This introduces new words, which children attach to the features of the illustrations they point out and incorporate into book-centered conversations. This type of language, removed from the here and now, is decontextualized language. Children exposed to experiences not occurring in their immediate environment are more likely to understand and use decontextualized language Hindman et al. Repeated routines also contribute to language development. As books are read repeatedly, children become familiar with the vocabulary of the story and their conversations can be elaborated.

Routines help children with developmental delays acquire language and use it more intelligibly van Kleek, The long-term effect of high-quality teacher—child book-centered interactions in preschool lasted through the end of first grade. New research shows that the effects of interactive reading also hold when adapted to the use of digital media as a platform for decontextualized language and other forms of language development. However, a few studies of e-books also have shown that the bells and whistles of the devices can get in the.

See also the discussion of effective use of technology in instruction in Chapter 6. Alongside developing depth of vocabulary including the meaning of words and phrases and their appropriate use in context , other important parameters of language development are syntax rules for combining and ordering words in phrases, as in rules of grammar and morphology meaningful parts of words and word tenses. Even before the age of 2, toddlers parse a speech stream into grammatical units Hawthorne and Gerken, Long before preschool, most children join words together into sentences and begin to use the rules of grammar i.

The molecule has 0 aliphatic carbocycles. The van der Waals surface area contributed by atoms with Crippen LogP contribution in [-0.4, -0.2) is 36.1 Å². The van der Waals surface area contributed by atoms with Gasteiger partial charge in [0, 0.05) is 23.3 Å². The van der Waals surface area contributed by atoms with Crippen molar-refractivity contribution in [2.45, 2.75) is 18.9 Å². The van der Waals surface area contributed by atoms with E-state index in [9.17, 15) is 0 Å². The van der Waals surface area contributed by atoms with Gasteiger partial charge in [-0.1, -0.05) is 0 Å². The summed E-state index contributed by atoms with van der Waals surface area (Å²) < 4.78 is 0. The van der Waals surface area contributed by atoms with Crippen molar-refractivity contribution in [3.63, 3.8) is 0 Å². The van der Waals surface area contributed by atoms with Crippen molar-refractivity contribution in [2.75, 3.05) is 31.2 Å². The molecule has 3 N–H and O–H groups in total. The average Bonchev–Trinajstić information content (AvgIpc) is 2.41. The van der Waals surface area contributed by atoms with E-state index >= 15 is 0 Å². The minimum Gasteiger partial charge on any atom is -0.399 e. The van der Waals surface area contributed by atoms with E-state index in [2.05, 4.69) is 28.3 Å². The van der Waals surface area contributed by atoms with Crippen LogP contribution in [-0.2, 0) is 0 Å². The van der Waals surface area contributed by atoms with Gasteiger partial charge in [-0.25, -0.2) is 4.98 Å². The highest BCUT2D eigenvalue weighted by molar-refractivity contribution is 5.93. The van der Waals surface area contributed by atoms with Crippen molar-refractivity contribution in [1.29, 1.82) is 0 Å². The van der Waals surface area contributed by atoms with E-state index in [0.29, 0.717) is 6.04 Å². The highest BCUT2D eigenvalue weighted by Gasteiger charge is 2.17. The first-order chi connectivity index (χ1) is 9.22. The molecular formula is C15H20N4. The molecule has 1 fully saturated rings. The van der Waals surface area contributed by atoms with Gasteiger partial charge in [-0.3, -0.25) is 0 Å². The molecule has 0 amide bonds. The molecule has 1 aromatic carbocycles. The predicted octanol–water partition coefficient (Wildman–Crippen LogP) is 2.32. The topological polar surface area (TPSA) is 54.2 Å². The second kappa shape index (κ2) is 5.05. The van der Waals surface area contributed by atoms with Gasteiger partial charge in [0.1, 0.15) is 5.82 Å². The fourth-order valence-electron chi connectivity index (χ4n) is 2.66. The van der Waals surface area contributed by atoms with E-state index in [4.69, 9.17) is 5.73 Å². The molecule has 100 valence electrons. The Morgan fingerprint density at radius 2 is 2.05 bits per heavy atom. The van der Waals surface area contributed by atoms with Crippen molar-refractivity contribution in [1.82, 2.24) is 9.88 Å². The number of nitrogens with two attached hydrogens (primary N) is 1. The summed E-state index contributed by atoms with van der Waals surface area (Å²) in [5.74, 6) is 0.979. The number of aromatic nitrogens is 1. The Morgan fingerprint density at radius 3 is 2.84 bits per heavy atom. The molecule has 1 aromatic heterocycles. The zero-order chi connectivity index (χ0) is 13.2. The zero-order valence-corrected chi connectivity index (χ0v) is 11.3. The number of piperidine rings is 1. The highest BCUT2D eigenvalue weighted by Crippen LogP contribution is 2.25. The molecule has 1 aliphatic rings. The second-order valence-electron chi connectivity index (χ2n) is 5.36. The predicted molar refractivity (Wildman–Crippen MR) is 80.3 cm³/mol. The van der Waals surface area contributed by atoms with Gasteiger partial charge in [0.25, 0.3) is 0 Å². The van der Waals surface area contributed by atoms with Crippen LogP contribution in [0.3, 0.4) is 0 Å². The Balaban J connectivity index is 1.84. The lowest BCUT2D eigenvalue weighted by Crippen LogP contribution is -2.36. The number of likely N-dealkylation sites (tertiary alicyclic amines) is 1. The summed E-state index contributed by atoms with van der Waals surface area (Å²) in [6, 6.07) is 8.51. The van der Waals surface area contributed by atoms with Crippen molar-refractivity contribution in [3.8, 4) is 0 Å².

Along with these morphemic changes to words, understanding syntax helps children order the words and phrases in their sentences to convey and to change meaning. Before children learn to read, the rules of syntax help them derive meaning from what they hear and convey meaning through speech. Cunningham and Zibulsky , p. Although syntactic understanding develops for most children through conversation with adults and older children, children also use these rules of syntax to extract meaning from printed words. This becomes an important reading skill after first grade, when text meaning is less likely to be supported with pictures.

Construction of sentences with passive voice and other complex, decontextualized word forms are more likely to be found in books and stories than in directive conversations with young children. An experimental study illustrates the role of exposure to syntactic structures in the development of language comprehension Vasilyeva et al.

Four-year-olds listened to stories in active or passive voice. After listening to ten stories, their understanding of passages containing these syntactic structures was assessed. Although students in both groups understood and could use active voice similar to routine conversation , those who listened to stories with passive voice scored higher on comprehension of this structure. Literacy skills follow a developmental trajectory such that early skills and stages lead into more complex and integrated skills and stages Adams, Seminal theories and studies of reading describe an inextricable link between language development and reading achievement e.